It is difficult to comprehend why a country with a trade of over $70 billion has a minuscule shipping sector. Pakistan has just 10 ships at present and that too only in the government sector.

While the country is facing a major balance of payment problem, an estimated $4-5bn in foreign exchange is spent per annum on sea freight charges alone.

In addition, Pakistani seafarers are finding it difficult to get jobs in sea-going ships. There is an urgent need to correct this anomaly.

Under the United Nations Conference on Trade and Development (UNCTAD) 1964 rule, Pakistani ships can lift at least 40 per cent of export and import cargo.

Trade and shipping go hand in hand. This UNCTAD rule was incorporated by United Nations to improve trade of developing countries as at that time most of the shipping lines were owned by rich countries and they could manipulate trade accordingly.

With assured long term imports of crude oil, refined petroleum, liquefied natural gas (LNG), liquefied petroleum gas, coal and edible oil worth over $18bn, the government has leverage to mandate cargoes to be on a freight-on-board (FOB) basis with Pakistani flag vessels lifting it.

Pakistan National Shipping Corporation (PNSC) does transport crude oil imports of the country. However, with Pakistan State Oil buying refined products and LNG at cost-and-freight (C&F) basis, the advantage goes to foreign shipping lines.

Governments of many developing countries have tried to assist growth of domestic shipping by requiring all imports to be on an FOB basis. But, this affirmative action at times creates hindrances and delays.

This is an option that Pakistan can exercise, but prudence requires that initially a list of selected products be mandated to be brought on Pakistani vessels.

An innovative approach to this issue was adopted by Ethiopia in 2000. All imports transported by sea had to be carried by Ethiopian ships. This resulted in the land-locked country having more ships and seafarers than Pakistan.

The existing “Pakistan Merchant Marine Policy-2001” gave incentives to ship owners by exempting all kinds of import duties till 2020 but this had no result.

The reasons behind the stagnation are that the private sector is weary of poor government policies and lack of understanding of international shipping conventions by Pakistani authorities.

Inconsistency of polices, cumbersome procedures and the memory of 1974 nationalisation of private shipping companies are all factors that have contributed to the lack of growth.

A flag of a country under which a ship is registered in order to avoid financial charges or restrictive regulations in the owner’s country is called a flag of convenience.

An estimated $4-5bn in foreign exchange is spent per annum on sea freight charges alone

The benefits provided by flag of convenience countries are far more than those provided by Pakistan. Primary amongst them are convenient registration, ease of selling and buying ships and no questions asked for source of money. Consequently, there are a dozen ships owned by Pakistanis sailing under flags of convenience countries like Panama.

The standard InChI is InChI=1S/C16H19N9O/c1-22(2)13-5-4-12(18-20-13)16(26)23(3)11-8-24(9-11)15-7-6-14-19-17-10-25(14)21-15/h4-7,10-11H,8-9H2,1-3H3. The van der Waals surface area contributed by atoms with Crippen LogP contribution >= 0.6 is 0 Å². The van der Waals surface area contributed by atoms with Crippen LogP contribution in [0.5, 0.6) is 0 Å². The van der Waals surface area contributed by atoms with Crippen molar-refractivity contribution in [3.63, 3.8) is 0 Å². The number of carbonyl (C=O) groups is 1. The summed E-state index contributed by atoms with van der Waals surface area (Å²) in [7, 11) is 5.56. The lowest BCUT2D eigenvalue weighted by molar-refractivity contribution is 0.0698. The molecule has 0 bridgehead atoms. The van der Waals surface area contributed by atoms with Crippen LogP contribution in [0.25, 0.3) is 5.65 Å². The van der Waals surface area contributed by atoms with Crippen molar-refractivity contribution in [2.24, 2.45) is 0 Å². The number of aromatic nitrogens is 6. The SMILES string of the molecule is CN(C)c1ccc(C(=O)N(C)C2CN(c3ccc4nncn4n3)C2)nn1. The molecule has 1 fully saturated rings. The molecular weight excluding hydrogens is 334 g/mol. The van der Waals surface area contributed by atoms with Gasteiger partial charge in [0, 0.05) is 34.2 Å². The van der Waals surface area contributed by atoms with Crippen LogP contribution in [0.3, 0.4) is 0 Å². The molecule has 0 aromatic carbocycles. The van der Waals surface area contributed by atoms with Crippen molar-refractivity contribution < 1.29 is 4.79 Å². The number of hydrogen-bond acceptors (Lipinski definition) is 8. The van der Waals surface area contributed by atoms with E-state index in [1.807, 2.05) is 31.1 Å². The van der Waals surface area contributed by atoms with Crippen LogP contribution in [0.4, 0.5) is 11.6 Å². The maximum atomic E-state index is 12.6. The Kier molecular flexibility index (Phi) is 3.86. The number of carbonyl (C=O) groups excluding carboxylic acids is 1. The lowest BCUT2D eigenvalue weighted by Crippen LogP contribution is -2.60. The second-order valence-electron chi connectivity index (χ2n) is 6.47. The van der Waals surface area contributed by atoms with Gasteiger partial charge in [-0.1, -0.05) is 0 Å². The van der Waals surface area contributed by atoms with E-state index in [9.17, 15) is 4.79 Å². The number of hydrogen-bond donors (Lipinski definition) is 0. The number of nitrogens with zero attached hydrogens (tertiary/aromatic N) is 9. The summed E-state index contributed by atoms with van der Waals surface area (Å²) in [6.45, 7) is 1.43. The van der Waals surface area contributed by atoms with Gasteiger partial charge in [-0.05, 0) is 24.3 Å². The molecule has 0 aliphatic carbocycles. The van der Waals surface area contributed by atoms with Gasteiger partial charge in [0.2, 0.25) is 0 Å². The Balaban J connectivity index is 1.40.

PNSC purchased and sold 19 ships till 2013 but for some unfathomed reason the then government imposed a duty of 38pc on import of ships and the national shipping corporation could not buy any ship after that.

This duty was lifted by 2016 and finally the present Government has bought a ship and another is in the pipeline for 2019.

Another issue which plagues the sector is the inadequacy of the bureaucracy that has fallen behind times and has capacity issues too serious to manage a competitive sector like shipping.

The Federal Bureau of Revenue and Pakistan Customs have also played a major role in deterring private investors in investing in ships.

Merchant marine policy is expiring next year and there is a need to improve it and promulgate it again for at least next 20 years. Pakistan is paying a hefty sum for its sea freight and the country can invoke the UN mandated rule of 40:40:20 that suggest cargo should be divided 40pc each to national vessels of the originating and destination countries.

PNSC carries crude at FOB basis but refined petroleum products are all transported through foreign flagged vessels at cost, insurance, and freight (CIF) basis. At least 14 medium sized tankers are required to be able to carry the entire cargo of refined products.

Foreign and local banks with assured availability of long term cargo and with a good return on investment should find it attractive to finance ships. The government on its part has to enforce that all refined petroleum products have to be carried on an FOB basis through national flag ships.

With Pakistan’s coal imports poised to increase from 11.5 million to 40mn tonnes in the next 5-6 years, a case can be made for another 3-4 ships to be inducted if the FOB clause is enforced.

On the same lines, edible oil import of over 3mn tonnes from Indonesia and Malaysia can be carried on own ships and 2-3 ships further can be inducted.

LNG ships have huge capital costs which on their own can cause balance of payment issues. Purchase of these ships therefore can be deferred for a couple of years.

The present set up at Ministry of Maritime Affairs has the right ideas and energy but it needs to take cognisance of the weaknesses in the capacity of the Mercantile Marine Department and make it technologically up-to-date and adequately manned with properly trained individuals.

With so much potential, there is no reason why the shipping sector cannot grow at a fast pace if the government incentivises the private sector to invest.

The writer is a vice admiral (retd) and director general at National Institute of Maritime Affairs

Published in Dawn, The Business and Finance Weekly, May 27th, 2019



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